not normally found in nature.

New piece of DNA can be introduced into DNA of a host cell, then will be
replicated and transcribed.

Figure 10
19A,B; Little Alberts

Recombinant DNA movie

The animation opens with a view of a DNA plasmid loop. An EcoRI enzyme approaches and attaches
to the DNA's major groove. The enzyme then runs along the groove scanning the DNA for the
base sequence xGAATTCx. When it finds this sequence it breaks the sugar
phosphate bonds on
either side of DNA, splicing the plasmid. A gene (glowing DNA) with complementary 'sticky ends"
then attaches to the end of the plasmid. The enzyme DNA Ligase (looking like frozen peas in this
animation) then repairs the nicks in the sugar
phosphate backbone, joining the two DNA strands.

Molecular biologists developed ways to introduce DNA into
used laboratory strains of bacteria (
E. coli

Bacterial plasmids
can be used as
. Can
propagate plasmids in
bacteria, then purify
them, cut them, and
insert new DNA
fragments into them.

Figure 10
21, 10
22; Little Alberts

Plasmid DNA is introduced into
E. Coli

bacteria by the process of

Millions of copies
of recombinant
DNA can be
produced as
plasmids in


DNA from ≥2


Isolating genes from eukaryotic cells is
easiest in a form without introns

Genes encoding small proteins can
be >100,000 bp because of introns.

Easiest to work with genes
containing only coding sequence.

Make complementary DNA (cDNA)
from messenger RNA (mRNA) using
reverse transcriptase (RT)
. (RT
enzymes come from retroviruses*).

Can sequence part of a protein,
synthesize DNA corresponding to
the protein sequence, then probe a
cDNA library to isolate the gene to
get its complete sequence.

Figure 10
26; Little Alberts

The retroviral RTs used for molecular biology have significantly lower error rates (~10
fold) than HIV RT.

Error rates for RTs from Promega: Moloney Murine Leukemia Virus RT: 1 in 30,000; Avian Myeloblastosis virus RT: 1 in 17,000.

Cloned DNA can be used to make rare or new proteins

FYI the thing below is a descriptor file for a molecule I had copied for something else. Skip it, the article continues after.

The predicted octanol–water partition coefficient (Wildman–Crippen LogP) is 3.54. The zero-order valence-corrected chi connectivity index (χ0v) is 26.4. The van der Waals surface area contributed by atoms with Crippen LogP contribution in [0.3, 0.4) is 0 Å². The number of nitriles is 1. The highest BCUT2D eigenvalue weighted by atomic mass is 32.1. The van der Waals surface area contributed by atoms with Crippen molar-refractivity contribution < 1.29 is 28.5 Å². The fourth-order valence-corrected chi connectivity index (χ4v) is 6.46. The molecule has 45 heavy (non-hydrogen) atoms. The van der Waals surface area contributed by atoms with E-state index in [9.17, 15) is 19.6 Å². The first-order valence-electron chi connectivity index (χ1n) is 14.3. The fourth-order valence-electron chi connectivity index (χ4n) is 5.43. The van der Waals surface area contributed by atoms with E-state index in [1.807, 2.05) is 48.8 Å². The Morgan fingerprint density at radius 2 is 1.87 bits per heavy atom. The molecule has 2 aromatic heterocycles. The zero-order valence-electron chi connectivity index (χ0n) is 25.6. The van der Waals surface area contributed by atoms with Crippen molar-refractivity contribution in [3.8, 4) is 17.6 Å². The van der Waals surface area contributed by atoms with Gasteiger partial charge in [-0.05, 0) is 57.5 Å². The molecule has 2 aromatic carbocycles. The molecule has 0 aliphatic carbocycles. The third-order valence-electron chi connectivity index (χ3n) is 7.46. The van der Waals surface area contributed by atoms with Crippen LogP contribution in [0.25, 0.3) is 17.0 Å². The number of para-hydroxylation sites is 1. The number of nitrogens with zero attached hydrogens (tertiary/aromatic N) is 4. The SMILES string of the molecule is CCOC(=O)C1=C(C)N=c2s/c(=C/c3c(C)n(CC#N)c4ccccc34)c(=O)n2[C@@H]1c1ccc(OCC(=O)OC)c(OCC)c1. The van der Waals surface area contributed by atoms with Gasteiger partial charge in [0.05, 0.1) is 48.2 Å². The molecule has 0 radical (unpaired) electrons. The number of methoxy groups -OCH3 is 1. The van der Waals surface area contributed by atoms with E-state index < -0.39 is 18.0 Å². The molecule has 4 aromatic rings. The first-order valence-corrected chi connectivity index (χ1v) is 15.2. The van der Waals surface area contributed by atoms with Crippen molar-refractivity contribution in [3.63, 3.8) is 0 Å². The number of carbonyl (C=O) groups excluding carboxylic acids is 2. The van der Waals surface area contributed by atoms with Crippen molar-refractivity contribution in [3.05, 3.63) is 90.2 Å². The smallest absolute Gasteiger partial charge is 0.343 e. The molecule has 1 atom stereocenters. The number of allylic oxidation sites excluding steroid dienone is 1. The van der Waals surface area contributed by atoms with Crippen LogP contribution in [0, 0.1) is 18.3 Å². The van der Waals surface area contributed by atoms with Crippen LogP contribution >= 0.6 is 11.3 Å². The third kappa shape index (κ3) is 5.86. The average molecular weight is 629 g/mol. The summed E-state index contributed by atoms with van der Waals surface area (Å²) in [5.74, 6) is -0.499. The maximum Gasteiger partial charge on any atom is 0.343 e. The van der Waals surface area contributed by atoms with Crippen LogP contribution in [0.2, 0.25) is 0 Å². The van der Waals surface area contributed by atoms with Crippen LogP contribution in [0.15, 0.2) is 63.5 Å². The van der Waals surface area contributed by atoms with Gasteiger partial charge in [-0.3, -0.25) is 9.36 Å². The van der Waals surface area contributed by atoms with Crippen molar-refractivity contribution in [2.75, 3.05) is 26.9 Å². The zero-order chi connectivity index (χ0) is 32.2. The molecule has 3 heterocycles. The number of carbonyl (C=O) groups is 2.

Link pieces of different

Figure 10
31, Little Alberts

Figure 10
33, Little Alberts

Produce a protein in
prokaryotic or eukaryotic cells

Many experiments in biology use proteins fused to

Green Fluorescent Protein (GFP)


Gene for your favorite protein

Gene for GFP

Your favorite protein

These are made by linking the genes for GFP and the protein using recombinant DNA technology.

Your protein can now be
visualized using
fluorescence microscopy

GFP was discovered in the
Aequorea victoria.

Original site
directed mutagenesis protocol



PCR movie


PCR has revolutionized molecular biology

Can clone any gene (genomic copy or cDNA copy) if beginning and end
sequences are known.

Can amplify rare sequences (useful for forensics, cloning ancient

Can amplify variable regions of genome (useful for forensics, paternity

Can introduce restriction sites,
make site
directed mutants
, construct
genes (iterative PCR).

Can quantitate amounts of a message or gene (quantitative PCR).

Can detect pathogen infection at early stages

one test for HIV
infection is by RT

Figure 10
29, Little Alberts

PCR test for HIV
detects a 142 base
target sequence in a
highly conserved region
of the

gene of

PCR amplification of DNA

Figure 10
27, Little Alberts

Another potentially exciting (and potentially
dangerous) development in biotechnology:

Synthesis of DNA

A complete poliovirus genome (7500 bases of DNA,
then converted to RNA) was synthesized and
assembled with poliovirus proteins in the absence of

Pathogen sequences are available on the web.

Synthesis of DNA is not yet regulated.

* Wimmer, E (2006) The test
tube synthesis of a chemical called poliovirus

The simple
synthesis of a virus has far
reaching societal implications. EMBO Reports 7: S3